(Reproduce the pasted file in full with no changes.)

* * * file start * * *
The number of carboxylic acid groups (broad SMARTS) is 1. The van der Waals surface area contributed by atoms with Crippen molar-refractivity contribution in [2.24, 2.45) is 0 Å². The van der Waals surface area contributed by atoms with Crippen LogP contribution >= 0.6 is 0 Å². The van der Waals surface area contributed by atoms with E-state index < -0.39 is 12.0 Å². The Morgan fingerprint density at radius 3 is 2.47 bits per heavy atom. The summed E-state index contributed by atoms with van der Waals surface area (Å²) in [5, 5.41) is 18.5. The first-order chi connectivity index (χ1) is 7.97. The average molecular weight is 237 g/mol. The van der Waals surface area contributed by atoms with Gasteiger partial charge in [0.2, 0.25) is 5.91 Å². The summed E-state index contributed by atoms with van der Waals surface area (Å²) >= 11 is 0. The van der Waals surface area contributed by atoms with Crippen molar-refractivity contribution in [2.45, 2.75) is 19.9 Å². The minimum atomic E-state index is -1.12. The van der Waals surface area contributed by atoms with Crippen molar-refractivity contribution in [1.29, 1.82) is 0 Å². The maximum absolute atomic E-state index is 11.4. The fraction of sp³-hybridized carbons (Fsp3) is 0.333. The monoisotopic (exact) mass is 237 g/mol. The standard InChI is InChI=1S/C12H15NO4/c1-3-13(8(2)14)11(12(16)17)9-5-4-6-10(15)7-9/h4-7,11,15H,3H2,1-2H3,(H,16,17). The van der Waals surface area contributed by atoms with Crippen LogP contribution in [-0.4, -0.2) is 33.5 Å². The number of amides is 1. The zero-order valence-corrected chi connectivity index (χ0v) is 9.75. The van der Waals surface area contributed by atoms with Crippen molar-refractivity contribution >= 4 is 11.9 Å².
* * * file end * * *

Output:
The number of carboxylic acid groups (broad SMARTS) is 1. The van der Waals surface area contributed by atoms with Crippen molar-refractivity contribution in [2.24, 2.45) is 0 Å². The van der Waals surface area contributed by atoms with Crippen LogP contribution >= 0.6 is 0 Å². The van der Waals surface area contributed by atoms with E-state index < -0.39 is 12.0 Å². The Morgan fingerprint density at radius 3 is 2.47 bits per heavy atom. The summed E-state index contributed by atoms with van der Waals surface area (Å²) in [5, 5.41) is 18.5. The first-order chi connectivity index (χ1) is 7.97. The average molecular weight is 237 g/mol. The van der Waals surface area contributed by atoms with Gasteiger partial charge in [0.2, 0.25) is 5.91 Å². The summed E-state index contributed by atoms with van der Waals surface area (Å²) >= 11 is 0. The van der Waals surface area contributed by atoms with Crippen molar-refractivity contribution in [2.45, 2.75) is 19.9 Å². The minimum atomic E-state index is -1.12. The van der Waals surface area contributed by atoms with Crippen molar-refractivity contribution in [1.29, 1.82) is 0 Å². The maximum absolute atomic E-state index is 11.4. The fraction of sp³-hybridized carbons (Fsp3) is 0.333. The monoisotopic (exact) mass is 237 g/mol. The standard InChI is InChI=1S/C12H15NO4/c1-3-13(8(2)14)11(12(16)17)9-5-4-6-10(15)7-9/h4-7,11,15H,3H2,1-2H3,(H,16,17). The van der Waals surface area contributed by atoms with Crippen LogP contribution in [-0.4, -0.2) is 33.5 Å². The number of amides is 1. The zero-order valence-corrected chi connectivity index (χ0v) is 9.75. The van der Waals surface area contributed by atoms with Crippen molar-refractivity contribution >= 4 is 11.9 Å².